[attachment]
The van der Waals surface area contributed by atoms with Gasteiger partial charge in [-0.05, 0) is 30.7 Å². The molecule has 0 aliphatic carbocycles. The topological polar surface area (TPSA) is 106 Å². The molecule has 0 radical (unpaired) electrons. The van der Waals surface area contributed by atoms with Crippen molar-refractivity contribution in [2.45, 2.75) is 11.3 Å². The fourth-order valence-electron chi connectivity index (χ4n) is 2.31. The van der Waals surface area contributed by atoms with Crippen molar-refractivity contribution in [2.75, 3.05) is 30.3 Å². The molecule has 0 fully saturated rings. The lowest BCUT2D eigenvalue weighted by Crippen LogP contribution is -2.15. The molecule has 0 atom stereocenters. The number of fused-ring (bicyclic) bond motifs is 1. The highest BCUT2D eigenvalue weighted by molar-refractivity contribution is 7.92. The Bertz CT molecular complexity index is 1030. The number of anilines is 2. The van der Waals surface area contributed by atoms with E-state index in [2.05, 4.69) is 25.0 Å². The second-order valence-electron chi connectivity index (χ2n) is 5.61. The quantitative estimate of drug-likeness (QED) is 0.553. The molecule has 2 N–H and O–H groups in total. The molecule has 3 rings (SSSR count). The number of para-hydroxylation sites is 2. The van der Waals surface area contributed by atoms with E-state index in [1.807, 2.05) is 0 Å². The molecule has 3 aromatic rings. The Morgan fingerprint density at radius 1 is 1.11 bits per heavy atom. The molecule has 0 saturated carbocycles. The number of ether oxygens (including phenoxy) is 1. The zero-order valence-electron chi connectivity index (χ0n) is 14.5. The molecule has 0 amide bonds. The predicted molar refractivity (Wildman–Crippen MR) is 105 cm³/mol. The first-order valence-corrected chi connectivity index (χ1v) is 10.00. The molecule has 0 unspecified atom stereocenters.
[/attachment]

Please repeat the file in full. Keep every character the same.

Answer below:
The van der Waals surface area contributed by atoms with Gasteiger partial charge in [-0.05, 0) is 30.7 Å². The molecule has 0 aliphatic carbocycles. The topological polar surface area (TPSA) is 106 Å². The molecule has 0 radical (unpaired) electrons. The van der Waals surface area contributed by atoms with Crippen molar-refractivity contribution in [2.45, 2.75) is 11.3 Å². The fourth-order valence-electron chi connectivity index (χ4n) is 2.31. The van der Waals surface area contributed by atoms with Crippen molar-refractivity contribution in [2.75, 3.05) is 30.3 Å². The molecule has 0 fully saturated rings. The lowest BCUT2D eigenvalue weighted by Crippen LogP contribution is -2.15. The molecule has 0 atom stereocenters. The number of fused-ring (bicyclic) bond motifs is 1. The highest BCUT2D eigenvalue weighted by molar-refractivity contribution is 7.92. The Bertz CT molecular complexity index is 1030. The number of anilines is 2. The van der Waals surface area contributed by atoms with E-state index in [2.05, 4.69) is 25.0 Å². The second-order valence-electron chi connectivity index (χ2n) is 5.61. The quantitative estimate of drug-likeness (QED) is 0.553. The molecule has 2 N–H and O–H groups in total. The molecule has 3 rings (SSSR count). The number of para-hydroxylation sites is 2. The van der Waals surface area contributed by atoms with E-state index in [1.807, 2.05) is 0 Å². The molecule has 3 aromatic rings. The Morgan fingerprint density at radius 1 is 1.11 bits per heavy atom. The molecule has 0 saturated carbocycles. The number of ether oxygens (including phenoxy) is 1. The zero-order valence-electron chi connectivity index (χ0n) is 14.5. The molecule has 0 amide bonds. The predicted molar refractivity (Wildman–Crippen MR) is 105 cm³/mol. The first-order valence-corrected chi connectivity index (χ1v) is 10.00. The molecule has 0 unspecified atom stereocenters.